Teachers Ryan Callen and David Meirik believe one of the best ways to get students engaged in the classroom is by making lessons real and relevant.
They’re working together to bring that hands-on experience to their classrooms at Casa Grande High School in Petaluma by launching an e-commerce site that will allow their students to create and design products to sell online.
Meirik, who teaches fine arts and entrepreneurship classes, said students will help manage the site called CasaCollective, providing them with business and marketing lessons teaching them to think critically and collaborate with other students.
This teaching approach, known as project-based learning, empowers students, Callen said.
“You are not just talking about and envisioning things. You’re making them happen,” said Callen, who teaches English and advises the yearbook. “Their ideas can be implemented in concrete ways.”
Interest in project-based learning is expanding in public schools across the state. A handful of school districts, including San Jose and Garden Grove, have already adopted the method.
While not new, this hands-on teaching method has been gaining steam in the state in part from Common Core standards, which emphasize collaboration, critical thinking and real-world problem solving, according to the Novato-based Buck Institute for Education, which specializes in project-based learning. The method encourages students to be more active in class, while exposing them to new technology, careers and industry experts.
“It’s a growing movement,” said Bob Lenz, executive director of Buck Institute. “People realized the world has changed dramatically. It’s more connected, not only through technology but through our trade and commerce.”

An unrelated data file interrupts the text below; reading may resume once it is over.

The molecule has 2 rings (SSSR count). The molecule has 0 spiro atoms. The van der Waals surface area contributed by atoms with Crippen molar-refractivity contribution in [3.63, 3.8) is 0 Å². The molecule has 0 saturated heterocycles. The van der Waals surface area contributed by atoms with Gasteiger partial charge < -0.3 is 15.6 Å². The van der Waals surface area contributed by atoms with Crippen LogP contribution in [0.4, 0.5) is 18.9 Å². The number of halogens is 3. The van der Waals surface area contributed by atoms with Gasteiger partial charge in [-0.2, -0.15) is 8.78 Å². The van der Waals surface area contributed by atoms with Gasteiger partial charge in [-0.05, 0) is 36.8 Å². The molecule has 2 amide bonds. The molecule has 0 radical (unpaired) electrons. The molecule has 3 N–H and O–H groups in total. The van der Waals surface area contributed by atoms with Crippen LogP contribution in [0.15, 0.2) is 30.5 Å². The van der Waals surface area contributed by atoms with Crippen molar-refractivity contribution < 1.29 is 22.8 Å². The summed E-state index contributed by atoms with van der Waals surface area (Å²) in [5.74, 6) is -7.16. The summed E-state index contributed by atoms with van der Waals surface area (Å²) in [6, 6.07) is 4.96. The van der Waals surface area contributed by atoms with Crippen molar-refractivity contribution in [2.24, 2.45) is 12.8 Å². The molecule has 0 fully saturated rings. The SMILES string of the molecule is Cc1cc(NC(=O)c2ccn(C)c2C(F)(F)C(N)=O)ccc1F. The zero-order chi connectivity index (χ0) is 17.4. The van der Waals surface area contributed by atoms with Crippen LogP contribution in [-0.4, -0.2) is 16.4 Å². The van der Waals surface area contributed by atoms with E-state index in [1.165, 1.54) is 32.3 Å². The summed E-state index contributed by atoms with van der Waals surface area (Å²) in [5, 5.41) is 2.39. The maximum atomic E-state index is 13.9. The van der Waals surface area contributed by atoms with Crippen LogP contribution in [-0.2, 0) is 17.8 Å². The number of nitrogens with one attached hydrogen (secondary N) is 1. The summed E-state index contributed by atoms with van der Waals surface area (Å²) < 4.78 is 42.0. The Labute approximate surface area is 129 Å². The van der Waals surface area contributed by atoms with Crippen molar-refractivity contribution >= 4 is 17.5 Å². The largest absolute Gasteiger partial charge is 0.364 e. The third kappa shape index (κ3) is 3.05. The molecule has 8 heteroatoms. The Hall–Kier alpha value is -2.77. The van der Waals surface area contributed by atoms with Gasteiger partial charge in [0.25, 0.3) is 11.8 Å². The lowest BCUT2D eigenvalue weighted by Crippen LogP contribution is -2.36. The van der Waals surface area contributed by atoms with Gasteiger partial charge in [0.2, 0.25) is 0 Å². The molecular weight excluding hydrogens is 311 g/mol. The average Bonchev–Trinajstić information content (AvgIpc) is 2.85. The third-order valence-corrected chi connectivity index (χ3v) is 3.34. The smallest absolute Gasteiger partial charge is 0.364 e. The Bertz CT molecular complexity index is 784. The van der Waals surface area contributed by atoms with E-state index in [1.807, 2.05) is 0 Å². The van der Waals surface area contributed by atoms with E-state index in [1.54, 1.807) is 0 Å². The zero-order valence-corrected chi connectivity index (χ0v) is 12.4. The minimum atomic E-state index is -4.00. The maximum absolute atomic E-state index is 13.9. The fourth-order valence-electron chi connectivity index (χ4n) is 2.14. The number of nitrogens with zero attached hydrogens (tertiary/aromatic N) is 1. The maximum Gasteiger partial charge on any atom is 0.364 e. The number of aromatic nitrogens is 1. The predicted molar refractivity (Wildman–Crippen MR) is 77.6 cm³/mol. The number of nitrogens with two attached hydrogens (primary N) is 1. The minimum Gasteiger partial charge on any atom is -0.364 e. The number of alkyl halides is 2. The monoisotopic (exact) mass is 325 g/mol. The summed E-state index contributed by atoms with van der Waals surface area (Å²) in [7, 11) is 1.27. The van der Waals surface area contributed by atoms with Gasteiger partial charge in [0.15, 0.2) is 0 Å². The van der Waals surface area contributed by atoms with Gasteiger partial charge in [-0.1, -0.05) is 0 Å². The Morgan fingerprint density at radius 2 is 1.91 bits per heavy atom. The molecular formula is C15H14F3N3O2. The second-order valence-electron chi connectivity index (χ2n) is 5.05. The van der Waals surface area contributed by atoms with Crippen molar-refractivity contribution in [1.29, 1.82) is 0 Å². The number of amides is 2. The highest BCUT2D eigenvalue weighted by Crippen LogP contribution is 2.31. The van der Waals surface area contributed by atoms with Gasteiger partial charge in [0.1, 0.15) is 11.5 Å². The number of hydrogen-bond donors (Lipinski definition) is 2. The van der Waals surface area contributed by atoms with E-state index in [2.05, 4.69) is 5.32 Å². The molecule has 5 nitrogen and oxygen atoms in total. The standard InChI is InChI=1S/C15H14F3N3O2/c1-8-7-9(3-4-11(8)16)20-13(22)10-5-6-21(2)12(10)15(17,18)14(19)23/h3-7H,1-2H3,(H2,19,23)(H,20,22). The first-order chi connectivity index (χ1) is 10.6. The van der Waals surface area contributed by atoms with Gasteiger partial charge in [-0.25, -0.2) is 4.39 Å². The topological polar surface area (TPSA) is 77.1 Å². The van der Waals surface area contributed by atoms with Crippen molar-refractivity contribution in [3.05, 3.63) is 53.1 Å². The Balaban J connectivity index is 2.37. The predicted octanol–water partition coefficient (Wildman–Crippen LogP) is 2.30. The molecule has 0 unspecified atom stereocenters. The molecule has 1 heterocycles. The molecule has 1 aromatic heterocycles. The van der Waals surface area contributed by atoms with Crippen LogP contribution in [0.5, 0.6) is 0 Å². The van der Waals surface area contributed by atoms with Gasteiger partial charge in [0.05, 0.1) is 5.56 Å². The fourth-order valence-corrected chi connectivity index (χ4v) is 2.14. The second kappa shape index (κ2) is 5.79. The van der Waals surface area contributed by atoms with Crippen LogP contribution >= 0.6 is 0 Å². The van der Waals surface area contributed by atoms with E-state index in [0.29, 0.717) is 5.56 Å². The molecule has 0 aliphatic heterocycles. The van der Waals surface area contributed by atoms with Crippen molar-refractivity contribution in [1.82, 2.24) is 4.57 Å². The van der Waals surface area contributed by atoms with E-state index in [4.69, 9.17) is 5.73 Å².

His organization will hold PBL World, an international conference on project-based learning, this summer in Napa. The conference drew 800 educators from 15 countries last year, he said.
“It’s the best way to prepare kids, so they get the knowledge and skills they need,” Lenz said about project-based learning, adding that it’s far from the traditional California mission models students are asked to build in grade school because it requires them to tackle more complex questions and focus on them for an extended period of time.
In Sonoma County, teachers across various grade levels and subjects are learning more about the method and how to best implement it in their classes and campuses.
Callen and Meirik took part in the Sonoma County Office of Education’s C^3: Integrated Project-Based Learning Institute, which allowed them to learn more about project-based learning and hash out ideas for their project.
Now in its sixth year, the C^3 Institute started out as a partnership between SCOE and the California Mathematics Project, aimed at giving teachers a chance to develop projects that made math more relevant to students, said Chuck Wade, program coordinator for SCOE’s Career Technical Education. SCOE no longer hears only from high school math and science teachers. Over the past few years, it has seen more interest in its institute from teachers in English, history, performing arts and special education.
“Now elementary and middle schools want in,” said Jessica Progulske, SCOE’s work-based learning coordinator.
While the method isn’t being adopted throughout most campuses in the county — an exception is Geyserville New Tech Academy — Progulske said there are pockets where educators already are applying this pedagogy. Her office is looking for ways to expand those pockets, including providing teachers with on-site training.